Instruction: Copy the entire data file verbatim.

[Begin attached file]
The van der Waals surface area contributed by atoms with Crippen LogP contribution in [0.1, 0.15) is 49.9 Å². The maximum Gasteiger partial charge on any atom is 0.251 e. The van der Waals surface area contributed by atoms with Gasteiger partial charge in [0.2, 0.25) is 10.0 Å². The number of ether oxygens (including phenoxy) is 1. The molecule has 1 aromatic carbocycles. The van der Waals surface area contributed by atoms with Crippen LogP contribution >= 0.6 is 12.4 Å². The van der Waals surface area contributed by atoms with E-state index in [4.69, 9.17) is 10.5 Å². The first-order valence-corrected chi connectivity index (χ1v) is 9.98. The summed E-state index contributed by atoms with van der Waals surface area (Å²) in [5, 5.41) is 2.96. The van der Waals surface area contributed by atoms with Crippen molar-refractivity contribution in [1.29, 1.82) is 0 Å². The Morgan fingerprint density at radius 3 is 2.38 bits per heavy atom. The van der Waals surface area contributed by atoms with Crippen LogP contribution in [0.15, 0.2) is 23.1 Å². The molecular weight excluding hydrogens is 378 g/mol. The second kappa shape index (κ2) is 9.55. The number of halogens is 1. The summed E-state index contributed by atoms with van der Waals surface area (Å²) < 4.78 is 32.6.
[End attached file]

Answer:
The van der Waals surface area contributed by atoms with Crippen LogP contribution in [0.1, 0.15) is 49.9 Å². The maximum Gasteiger partial charge on any atom is 0.251 e. The van der Waals surface area contributed by atoms with Gasteiger partial charge in [0.2, 0.25) is 10.0 Å². The number of ether oxygens (including phenoxy) is 1. The molecule has 1 aromatic carbocycles. The van der Waals surface area contributed by atoms with Crippen LogP contribution >= 0.6 is 12.4 Å². The van der Waals surface area contributed by atoms with E-state index in [4.69, 9.17) is 10.5 Å². The first-order valence-corrected chi connectivity index (χ1v) is 9.98. The summed E-state index contributed by atoms with van der Waals surface area (Å²) in [5, 5.41) is 2.96. The van der Waals surface area contributed by atoms with Crippen molar-refractivity contribution in [1.29, 1.82) is 0 Å². The Morgan fingerprint density at radius 3 is 2.38 bits per heavy atom. The van der Waals surface area contributed by atoms with Crippen LogP contribution in [0.15, 0.2) is 23.1 Å². The molecular weight excluding hydrogens is 378 g/mol. The second kappa shape index (κ2) is 9.55. The number of halogens is 1. The summed E-state index contributed by atoms with van der Waals surface area (Å²) < 4.78 is 32.6.